The unit’s feature set is mostly unchanged, and the instrument has minimal bezel controls. Pressing and holding the main rotary knob will cycle among the displays: attitude/EFIS, DG/HSI and now traffic, dubbed the MFD page by uAvionix. Also carried over is the reversionary AI page at the bottom of each page stack regardless of the other mode. If you’re on the DG/HSI page, for example, pressing the Page softkey will eventually land you on a stripped-down attitude indicator, ideal for reference as an emergency backup.
The AI and DG/HSI pages are largely unchanged with the newest software, and retain their customizable data fields. The new MFD page, where traffic lives, is simpler, with one display orientation, a forward-facing arc with GPS track at the top. Traffic is displayed in cyan elongated triangles in conventional ways. The nose of the triangle is the traffic’s direction, a number indicates relative altitude (+50 is 5000 feet above), an up or down arrow indicates if the target is climbing or descending and a thin vector line tells you the relative speed of the target; the longer the line, the faster it’s moving. Pretty much standard traffic depiction.
Rotating the knob changes screen range, in eight steps from 1 NM to 40 NM. Pushing the knob activates the select function, which can be used to get details from traffic depicted on the screen. Turn the knob to move among the visible targets, and the details will be shown along the top of the display.
Under the Menu button is a filtering scheme, where you can choose to limit the traffic shown on the screen. Five choices include Normal (traffic above and below no more than 2700 feet), Above, Below, Only Own (filters only your ownship marker as traffic) and None, which shows all traffic.
In actual use, the AV-30 traffic option works well. It does become solely a traffic display, with no other attitude or navigation information presented, but that’s the right approach to keep screen clutter to a minimum. Since the AV-30 and AV-Link combo is taking traffic data from a Sentry module, what you see there and on your tablet running ForeFlight agree. And while the AV-30’s screen is bright, the resolution isn’t anywhere close to a modern tablet, but the presentation succeeds in giving you the big picture. One feature currently missing from the AV-30’s traffic scheme is an alert function.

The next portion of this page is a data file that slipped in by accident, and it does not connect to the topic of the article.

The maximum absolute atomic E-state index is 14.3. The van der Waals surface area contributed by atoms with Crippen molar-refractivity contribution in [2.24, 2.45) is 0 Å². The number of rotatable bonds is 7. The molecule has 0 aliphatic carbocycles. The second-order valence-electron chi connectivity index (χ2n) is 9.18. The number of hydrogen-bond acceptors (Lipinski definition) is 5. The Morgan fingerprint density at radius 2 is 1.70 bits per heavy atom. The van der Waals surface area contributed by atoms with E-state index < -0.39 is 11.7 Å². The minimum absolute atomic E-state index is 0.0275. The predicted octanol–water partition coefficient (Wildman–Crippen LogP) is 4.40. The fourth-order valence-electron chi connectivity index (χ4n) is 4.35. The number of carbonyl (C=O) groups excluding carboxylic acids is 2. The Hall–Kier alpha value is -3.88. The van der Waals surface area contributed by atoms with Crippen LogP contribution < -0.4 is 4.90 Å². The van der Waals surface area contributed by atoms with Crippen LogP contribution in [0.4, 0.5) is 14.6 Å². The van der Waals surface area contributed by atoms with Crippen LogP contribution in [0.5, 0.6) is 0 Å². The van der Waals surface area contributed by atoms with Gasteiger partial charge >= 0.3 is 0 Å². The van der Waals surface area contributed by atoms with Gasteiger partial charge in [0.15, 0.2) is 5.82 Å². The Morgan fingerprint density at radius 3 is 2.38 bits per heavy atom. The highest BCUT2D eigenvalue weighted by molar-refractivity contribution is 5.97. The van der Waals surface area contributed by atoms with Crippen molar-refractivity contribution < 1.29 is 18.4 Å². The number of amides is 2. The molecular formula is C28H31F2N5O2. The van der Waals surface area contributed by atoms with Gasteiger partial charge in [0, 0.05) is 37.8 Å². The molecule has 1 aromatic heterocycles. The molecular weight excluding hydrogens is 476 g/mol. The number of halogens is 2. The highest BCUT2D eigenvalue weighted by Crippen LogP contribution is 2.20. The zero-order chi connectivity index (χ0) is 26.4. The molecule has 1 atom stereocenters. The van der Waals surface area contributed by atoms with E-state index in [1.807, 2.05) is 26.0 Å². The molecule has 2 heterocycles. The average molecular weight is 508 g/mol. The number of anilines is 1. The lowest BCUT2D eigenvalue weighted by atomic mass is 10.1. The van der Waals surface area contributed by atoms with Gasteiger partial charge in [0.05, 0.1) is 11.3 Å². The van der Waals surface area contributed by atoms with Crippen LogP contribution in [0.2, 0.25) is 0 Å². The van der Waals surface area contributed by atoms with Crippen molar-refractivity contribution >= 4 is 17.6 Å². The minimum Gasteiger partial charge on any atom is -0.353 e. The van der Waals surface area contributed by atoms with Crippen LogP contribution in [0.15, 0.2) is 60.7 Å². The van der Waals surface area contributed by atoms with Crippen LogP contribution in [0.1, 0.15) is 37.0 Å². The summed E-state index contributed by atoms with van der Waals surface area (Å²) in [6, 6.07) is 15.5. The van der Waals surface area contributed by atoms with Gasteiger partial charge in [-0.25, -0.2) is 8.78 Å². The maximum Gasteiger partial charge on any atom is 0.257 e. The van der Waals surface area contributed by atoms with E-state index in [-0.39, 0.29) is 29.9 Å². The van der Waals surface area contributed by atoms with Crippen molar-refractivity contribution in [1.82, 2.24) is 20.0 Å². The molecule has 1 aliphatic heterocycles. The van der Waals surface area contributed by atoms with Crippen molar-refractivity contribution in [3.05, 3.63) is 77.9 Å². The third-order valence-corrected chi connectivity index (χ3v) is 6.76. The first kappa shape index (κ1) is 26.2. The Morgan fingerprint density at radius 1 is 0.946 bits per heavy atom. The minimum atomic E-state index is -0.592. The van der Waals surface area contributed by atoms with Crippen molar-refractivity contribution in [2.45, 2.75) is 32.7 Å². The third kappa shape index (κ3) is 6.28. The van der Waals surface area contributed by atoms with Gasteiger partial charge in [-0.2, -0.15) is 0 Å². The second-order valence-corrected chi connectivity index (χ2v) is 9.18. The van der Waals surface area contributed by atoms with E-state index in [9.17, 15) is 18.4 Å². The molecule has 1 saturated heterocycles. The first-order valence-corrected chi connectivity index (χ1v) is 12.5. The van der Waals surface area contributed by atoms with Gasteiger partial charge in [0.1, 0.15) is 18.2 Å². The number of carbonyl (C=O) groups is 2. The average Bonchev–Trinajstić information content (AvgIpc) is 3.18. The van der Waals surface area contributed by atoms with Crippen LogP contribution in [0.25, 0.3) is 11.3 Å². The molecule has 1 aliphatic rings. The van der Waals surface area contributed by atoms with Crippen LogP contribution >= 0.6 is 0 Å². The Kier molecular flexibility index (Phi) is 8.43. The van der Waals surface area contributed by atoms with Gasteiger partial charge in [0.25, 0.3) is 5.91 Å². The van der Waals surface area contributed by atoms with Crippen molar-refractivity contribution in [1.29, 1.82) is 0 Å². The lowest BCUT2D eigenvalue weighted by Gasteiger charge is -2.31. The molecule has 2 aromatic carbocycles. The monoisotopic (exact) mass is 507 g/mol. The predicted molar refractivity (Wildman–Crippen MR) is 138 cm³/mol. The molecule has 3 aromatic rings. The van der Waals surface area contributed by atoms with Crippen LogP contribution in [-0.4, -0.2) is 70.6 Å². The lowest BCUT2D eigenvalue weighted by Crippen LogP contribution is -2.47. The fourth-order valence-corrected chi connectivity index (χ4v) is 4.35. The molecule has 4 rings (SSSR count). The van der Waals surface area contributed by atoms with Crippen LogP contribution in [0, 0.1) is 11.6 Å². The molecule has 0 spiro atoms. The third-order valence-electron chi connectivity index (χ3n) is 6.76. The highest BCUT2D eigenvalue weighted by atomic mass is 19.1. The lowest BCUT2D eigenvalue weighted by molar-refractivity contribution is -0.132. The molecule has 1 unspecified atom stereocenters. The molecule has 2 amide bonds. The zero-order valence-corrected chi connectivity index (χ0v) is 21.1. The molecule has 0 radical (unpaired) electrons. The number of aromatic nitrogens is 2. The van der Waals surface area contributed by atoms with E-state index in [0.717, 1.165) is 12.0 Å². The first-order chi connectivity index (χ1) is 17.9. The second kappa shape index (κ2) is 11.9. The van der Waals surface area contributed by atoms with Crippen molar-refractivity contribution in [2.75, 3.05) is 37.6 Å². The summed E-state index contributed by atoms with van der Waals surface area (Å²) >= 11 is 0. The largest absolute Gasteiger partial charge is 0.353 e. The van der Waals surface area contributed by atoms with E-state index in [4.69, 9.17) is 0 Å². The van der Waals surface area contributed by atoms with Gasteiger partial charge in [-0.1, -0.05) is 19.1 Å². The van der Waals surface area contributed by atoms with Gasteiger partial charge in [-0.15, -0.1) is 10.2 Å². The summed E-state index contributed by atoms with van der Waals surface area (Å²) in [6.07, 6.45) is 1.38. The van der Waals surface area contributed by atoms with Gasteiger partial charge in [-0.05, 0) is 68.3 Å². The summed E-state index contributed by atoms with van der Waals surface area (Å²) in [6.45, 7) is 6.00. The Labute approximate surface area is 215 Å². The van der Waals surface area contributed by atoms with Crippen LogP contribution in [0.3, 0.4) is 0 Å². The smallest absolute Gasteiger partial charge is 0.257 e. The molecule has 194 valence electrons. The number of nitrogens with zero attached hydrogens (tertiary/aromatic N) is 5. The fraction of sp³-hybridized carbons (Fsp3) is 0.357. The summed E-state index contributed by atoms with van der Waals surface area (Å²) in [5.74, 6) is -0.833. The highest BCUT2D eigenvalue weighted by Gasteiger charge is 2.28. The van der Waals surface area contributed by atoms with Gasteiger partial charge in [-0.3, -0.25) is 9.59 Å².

We’ve become accustomed to our onboard boxes or our tablet apps to send up a warning when traffic gets close; the AV-30 does not yet do that, though it’s not hard to imagine this feature will come eventually.
uAvionix broadly hints that more features will follow Wi-Fi implementation on the AV-30, and assuming similar source material it’s possible weather could arrive, maybe nav data from an external app. In terms of nav, the HSI mode of the AV-30 only displays lateral guidance because the inputs are limited to RS-232 data streams. (Even if you hook up a navcomm with nav output on the RS-232, say from a GNS 255 or SL 30, you’ll only see lateral on the AV-30.)
To advance the AV-30 into Garmin G5 feature sets would call for an ARINC 429 adapter plus some other networking protocol to drive, say, autopilot servos. For now, though, adding traffic onto the $1995 AV-30 with a sub-$300 dongle (plus a Sentry or similar Wi-Fi-enabled ADS-B data source) is a pretty fair value.
Marc Cook is the Editor in Chief of sister publication KITPLANES magazine. He’s completed two kit aircraft and currently flies a GlaStar.